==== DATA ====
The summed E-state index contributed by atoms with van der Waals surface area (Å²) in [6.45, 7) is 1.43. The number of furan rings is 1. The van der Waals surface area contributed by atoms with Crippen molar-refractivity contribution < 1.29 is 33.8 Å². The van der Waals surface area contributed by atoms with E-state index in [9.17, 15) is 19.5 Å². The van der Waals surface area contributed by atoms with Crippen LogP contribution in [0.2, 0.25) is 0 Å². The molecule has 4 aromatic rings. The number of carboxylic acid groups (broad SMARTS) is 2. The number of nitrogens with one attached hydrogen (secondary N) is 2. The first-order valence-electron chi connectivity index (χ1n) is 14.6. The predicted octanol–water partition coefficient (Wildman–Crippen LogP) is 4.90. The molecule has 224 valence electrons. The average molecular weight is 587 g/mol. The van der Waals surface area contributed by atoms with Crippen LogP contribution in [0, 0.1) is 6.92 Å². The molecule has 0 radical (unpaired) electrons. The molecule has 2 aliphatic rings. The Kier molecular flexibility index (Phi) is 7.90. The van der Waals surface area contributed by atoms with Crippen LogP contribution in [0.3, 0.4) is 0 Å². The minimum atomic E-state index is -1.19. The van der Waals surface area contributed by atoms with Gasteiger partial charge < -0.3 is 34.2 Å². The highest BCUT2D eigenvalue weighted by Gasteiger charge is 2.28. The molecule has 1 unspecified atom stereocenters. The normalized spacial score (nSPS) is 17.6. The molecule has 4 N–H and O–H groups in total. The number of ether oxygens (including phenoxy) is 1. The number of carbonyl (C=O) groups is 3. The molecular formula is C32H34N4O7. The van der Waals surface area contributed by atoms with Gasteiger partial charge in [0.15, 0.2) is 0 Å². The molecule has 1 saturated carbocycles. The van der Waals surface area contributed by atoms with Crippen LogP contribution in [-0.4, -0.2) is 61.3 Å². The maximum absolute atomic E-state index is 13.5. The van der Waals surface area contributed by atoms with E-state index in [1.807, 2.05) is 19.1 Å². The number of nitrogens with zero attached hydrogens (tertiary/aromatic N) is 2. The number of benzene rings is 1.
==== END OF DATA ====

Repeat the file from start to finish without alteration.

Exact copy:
The summed E-state index contributed by atoms with van der Waals surface area (Å²) in [6.45, 7) is 1.43. The number of furan rings is 1. The van der Waals surface area contributed by atoms with Crippen molar-refractivity contribution < 1.29 is 33.8 Å². The van der Waals surface area contributed by atoms with E-state index in [9.17, 15) is 19.5 Å². The van der Waals surface area contributed by atoms with Crippen LogP contribution in [0.2, 0.25) is 0 Å². The molecule has 4 aromatic rings. The number of carboxylic acid groups (broad SMARTS) is 2. The number of nitrogens with one attached hydrogen (secondary N) is 2. The first-order valence-electron chi connectivity index (χ1n) is 14.6. The predicted octanol–water partition coefficient (Wildman–Crippen LogP) is 4.90. The molecule has 224 valence electrons. The average molecular weight is 587 g/mol. The van der Waals surface area contributed by atoms with Crippen LogP contribution in [0, 0.1) is 6.92 Å². The molecule has 0 radical (unpaired) electrons. The molecule has 2 aliphatic rings. The Kier molecular flexibility index (Phi) is 7.90. The van der Waals surface area contributed by atoms with Crippen LogP contribution in [0.3, 0.4) is 0 Å². The minimum atomic E-state index is -1.19. The van der Waals surface area contributed by atoms with Gasteiger partial charge < -0.3 is 34.2 Å². The highest BCUT2D eigenvalue weighted by Gasteiger charge is 2.28. The molecule has 1 unspecified atom stereocenters. The normalized spacial score (nSPS) is 17.6. The molecule has 4 N–H and O–H groups in total. The number of ether oxygens (including phenoxy) is 1. The number of carbonyl (C=O) groups is 3. The molecular formula is C32H34N4O7. The van der Waals surface area contributed by atoms with Gasteiger partial charge in [0.15, 0.2) is 0 Å². The molecule has 1 saturated carbocycles. The van der Waals surface area contributed by atoms with Crippen LogP contribution in [-0.4, -0.2) is 61.3 Å². The maximum absolute atomic E-state index is 13.5. The van der Waals surface area contributed by atoms with E-state index in [1.807, 2.05) is 19.1 Å². The number of nitrogens with zero attached hydrogens (tertiary/aromatic N) is 2. The number of benzene rings is 1.